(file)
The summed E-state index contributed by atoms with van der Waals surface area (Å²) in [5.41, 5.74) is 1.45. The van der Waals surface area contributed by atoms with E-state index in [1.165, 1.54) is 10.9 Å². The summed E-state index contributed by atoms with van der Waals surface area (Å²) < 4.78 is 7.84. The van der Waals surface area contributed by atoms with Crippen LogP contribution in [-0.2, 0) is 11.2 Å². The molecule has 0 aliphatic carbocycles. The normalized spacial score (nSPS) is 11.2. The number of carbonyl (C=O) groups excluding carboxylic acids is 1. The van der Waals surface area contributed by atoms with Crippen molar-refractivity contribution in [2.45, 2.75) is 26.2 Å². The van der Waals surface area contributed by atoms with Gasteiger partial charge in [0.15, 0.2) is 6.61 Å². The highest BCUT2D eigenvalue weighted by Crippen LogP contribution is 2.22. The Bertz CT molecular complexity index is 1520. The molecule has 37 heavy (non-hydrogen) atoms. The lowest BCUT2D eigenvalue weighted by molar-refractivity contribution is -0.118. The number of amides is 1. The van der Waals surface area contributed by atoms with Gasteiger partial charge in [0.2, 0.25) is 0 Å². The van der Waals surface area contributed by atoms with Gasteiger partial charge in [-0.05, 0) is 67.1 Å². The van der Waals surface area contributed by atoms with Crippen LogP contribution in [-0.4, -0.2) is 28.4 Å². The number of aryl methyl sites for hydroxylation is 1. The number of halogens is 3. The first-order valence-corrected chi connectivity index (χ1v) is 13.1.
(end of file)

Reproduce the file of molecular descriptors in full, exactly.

The summed E-state index contributed by atoms with van der Waals surface area (Å²) in [5.41, 5.74) is 1.45. The van der Waals surface area contributed by atoms with E-state index in [1.165, 1.54) is 10.9 Å². The summed E-state index contributed by atoms with van der Waals surface area (Å²) < 4.78 is 7.84. The van der Waals surface area contributed by atoms with Crippen LogP contribution in [-0.2, 0) is 11.2 Å². The molecule has 0 aliphatic carbocycles. The normalized spacial score (nSPS) is 11.2. The number of carbonyl (C=O) groups excluding carboxylic acids is 1. The van der Waals surface area contributed by atoms with Crippen molar-refractivity contribution in [2.45, 2.75) is 26.2 Å². The van der Waals surface area contributed by atoms with Gasteiger partial charge in [0.15, 0.2) is 6.61 Å². The highest BCUT2D eigenvalue weighted by Crippen LogP contribution is 2.22. The Bertz CT molecular complexity index is 1520. The molecule has 37 heavy (non-hydrogen) atoms. The lowest BCUT2D eigenvalue weighted by molar-refractivity contribution is -0.118. The number of amides is 1. The van der Waals surface area contributed by atoms with Gasteiger partial charge in [0.2, 0.25) is 0 Å². The van der Waals surface area contributed by atoms with Gasteiger partial charge in [-0.05, 0) is 67.1 Å². The van der Waals surface area contributed by atoms with Crippen LogP contribution in [-0.4, -0.2) is 28.4 Å². The number of aryl methyl sites for hydroxylation is 1. The number of halogens is 3. The first-order valence-corrected chi connectivity index (χ1v) is 13.1.